So what are my gifts this year?

I express love by cooking. So I am giving mince tarts and fruit cakes to friends, family, colleagues and neighbour. Oh, and gingerbread buttons, when I finally get a chance to make them.

My very good friends will be getting a voucher from me for a day trip away, a cooking afternoon of Spanish tapas, an escape room experience we can do together, a morning watching an outdoor production in the Botanical Garden and so on. All of it will be about spending time together.

I will of course cook lunch on Christmas Day for my family (who are not into gifts) – that is a labour of love that will start at 4am.

And the charities that I have already contributed to – as detailed in this post, Giving Thanks.

Final Thoughts

Christmas has been increasingly difficult for me.

I can cruise along fine all year. Then it hits me at Christmas, just how much my mum is declining, in the midst of extended family. It is especially sad this year, with my god mother’s visit, besides the usual stress of getting everything I need done by Christmas.

Finding joy in Christmas again will mean I focus not on my sadness (or stress) but on others, choosing to spend time with family and friends and treasuring it. And remembering why I celebrate Christmas in the first place.

How do you celebrate the holidays? Do you feel the pressure to conform?


11 Replies to “Finding joy in Christmas again”

  1. This is something that, sadly, many of us share.
    My Mum is fine, mentally, but her physical health has taken a battering this year. She’ll be in hospital at Christmas and we’re hoping she’ll be allowed out for the day.
    It’s confronting when you realise that the people who have been in your life forever and were always the ones you relied on aren’t like that any more. You’re absolutely correct when you say that it makes you wonder about what awaits in our own futures.
    Your friends and family are going to love your gifts. And in the end, that’s the best way to spend our time – by sharing it with those we love.

    1. Thanks, Frogdancer and I’m sorry that your Mum is so unwell at the moment. Fingers crossed, she will be able to spend Christmas with all of you

  2. Very sorry to hear about your Mum and her struggles with dementia. I saw this with my own grandmother and the same with one of my wife’s grandmother, unfortunately I fear the same is starting with her other grandmother as well. It’s a terrible thing to happen, and I am worried that despite our parents best efforts they may also have to suffer through this, and ourselves eventually as well.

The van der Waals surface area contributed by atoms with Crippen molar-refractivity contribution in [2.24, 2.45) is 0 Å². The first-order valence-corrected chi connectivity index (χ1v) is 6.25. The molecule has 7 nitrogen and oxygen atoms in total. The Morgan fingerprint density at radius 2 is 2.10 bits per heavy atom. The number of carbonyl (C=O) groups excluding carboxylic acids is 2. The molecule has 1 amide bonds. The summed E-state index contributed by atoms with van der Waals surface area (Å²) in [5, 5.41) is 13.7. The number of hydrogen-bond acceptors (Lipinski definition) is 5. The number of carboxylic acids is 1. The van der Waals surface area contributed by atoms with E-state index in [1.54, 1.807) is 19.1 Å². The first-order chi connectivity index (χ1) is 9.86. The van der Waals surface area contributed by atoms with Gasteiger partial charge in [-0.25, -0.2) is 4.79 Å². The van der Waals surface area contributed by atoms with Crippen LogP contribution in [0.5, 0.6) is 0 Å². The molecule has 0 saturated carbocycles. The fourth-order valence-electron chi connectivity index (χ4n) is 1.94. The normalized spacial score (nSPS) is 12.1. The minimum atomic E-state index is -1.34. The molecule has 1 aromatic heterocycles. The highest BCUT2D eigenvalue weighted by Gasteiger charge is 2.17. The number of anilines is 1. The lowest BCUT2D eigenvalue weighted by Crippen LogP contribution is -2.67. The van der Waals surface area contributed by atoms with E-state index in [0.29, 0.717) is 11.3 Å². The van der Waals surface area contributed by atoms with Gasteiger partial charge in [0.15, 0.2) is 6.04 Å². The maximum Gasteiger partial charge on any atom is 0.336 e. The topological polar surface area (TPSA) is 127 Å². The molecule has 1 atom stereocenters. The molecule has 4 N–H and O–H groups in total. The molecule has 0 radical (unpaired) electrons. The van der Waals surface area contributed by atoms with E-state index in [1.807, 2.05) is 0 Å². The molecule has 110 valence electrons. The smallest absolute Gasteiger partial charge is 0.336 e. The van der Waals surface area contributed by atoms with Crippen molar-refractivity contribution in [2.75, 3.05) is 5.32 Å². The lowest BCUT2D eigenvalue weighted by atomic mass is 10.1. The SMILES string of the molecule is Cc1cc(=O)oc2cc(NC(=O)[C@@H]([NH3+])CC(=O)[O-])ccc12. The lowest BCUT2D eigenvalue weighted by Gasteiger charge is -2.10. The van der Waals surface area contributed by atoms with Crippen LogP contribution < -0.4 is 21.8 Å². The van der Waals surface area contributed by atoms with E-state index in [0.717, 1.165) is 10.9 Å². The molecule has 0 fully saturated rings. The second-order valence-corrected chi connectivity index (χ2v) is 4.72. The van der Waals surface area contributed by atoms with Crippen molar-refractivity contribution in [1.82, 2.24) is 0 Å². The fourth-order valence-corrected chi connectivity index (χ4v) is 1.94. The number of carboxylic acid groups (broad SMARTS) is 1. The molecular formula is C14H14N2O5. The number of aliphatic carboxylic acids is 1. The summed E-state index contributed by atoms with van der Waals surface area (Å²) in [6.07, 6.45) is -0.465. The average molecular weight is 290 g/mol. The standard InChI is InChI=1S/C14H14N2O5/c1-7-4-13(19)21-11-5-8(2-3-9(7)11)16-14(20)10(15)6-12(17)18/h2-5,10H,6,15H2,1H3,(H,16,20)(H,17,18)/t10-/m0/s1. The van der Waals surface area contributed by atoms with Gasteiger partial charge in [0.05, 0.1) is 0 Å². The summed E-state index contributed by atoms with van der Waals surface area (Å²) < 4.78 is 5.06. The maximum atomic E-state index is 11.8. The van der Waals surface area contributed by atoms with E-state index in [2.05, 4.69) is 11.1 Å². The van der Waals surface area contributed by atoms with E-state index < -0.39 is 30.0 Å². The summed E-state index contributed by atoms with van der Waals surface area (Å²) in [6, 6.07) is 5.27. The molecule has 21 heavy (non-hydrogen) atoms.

Our Christmas will be spent with some of our family and friends. Fortunately although there is some culture of giving it doesn’t require much extravagance or money, and I’m trying to teach our kids that it should be much more about time with family and friends rather than presents.

    1. Dementia really sucks – it is essentially a bloody long goodbye. I’m not sure I’ll see a cure in my life time but hopefully one day your children can benefit from research done now.

      We didn’t grow up with a lot of gifts so it is interesting to see friends who do very extravagant gifts, upwards of $1000 per family member. Good on you for teaching your children about the gift of spending time with family and friends.

  3. My last real Christmas was 2013. Five months later my stepdad died after an aggressive battle with cancer and we haven’t had a traditional Christmas since. My mom stopped hosting and I don’t blame her. It’s sad, but also life I guess. I hate Christmas shopping so I don’t miss that. I’ve only bought one gift this year, for my partner. Feels a bit weird not to do other shopping, but at this point it is what it is.

    I haven’t decorated since then either. Haven’t felt like it and I think my cats would wreck a tree anyway. I’m fixing lunch for a small group on the 25th. I need to bake some cookies, but none of it brings me joy anymore, it’s just something to get through.

  4. I’m so sorry for your loss, Candi – thank you for sharing. Even though you don’t feel the joy anymore, you are still fixing lunch on Christmas Day for a small group – that tells me you are kind and generous. Thank you

  5. This post really hits close to home. Along with all the consumerist/non-consumerist guilt and the busyness, I’m going home to visit my family and face the changes in my mom. She has dementia as well and it’s progressing as it so diligently does. She’s excited that we’re visiting so this Christmas is still a good one. I’m trying to stay positive and enjoy what I have today.

    Your home must smell amazing with all that baking. Hope your holidays are wonderful and full of warm memories. And some good drinks 😉

    1. Thanks, Ana. It’s all we can do – enjoy the now and make memories. My poor Mum’s routine is all messed up with the arrival of my brother and his family who are staying with them while they are back in Oz for the holidays. It’s been interesting to watch the interaction and my brother’s realisation that the disease is progressing apace.

  6. oh my dear, I just want to send you a big ((hug)). I went through this with my mum. I remember her not recognising me at Christmas, this wonderful woman who for years had come early to our house to be there when the kids woke up and to share the special little moments we mothers and daughters share. I still miss her and its five years now. Just enjoy each little moment with her, so whatever makes you and her happy and let go of any expectations other might have of you. make good memories for yourself this year – be selfish, its the little things that matter xx

    1. Thanks, Jan – hug accepted and much appreciated. And thank you for the advice – we don’t know how much time each of us has so I will make good memories and enjoy each day as it comes. Thank you for sharing about your Mum – I know I am not alone in this.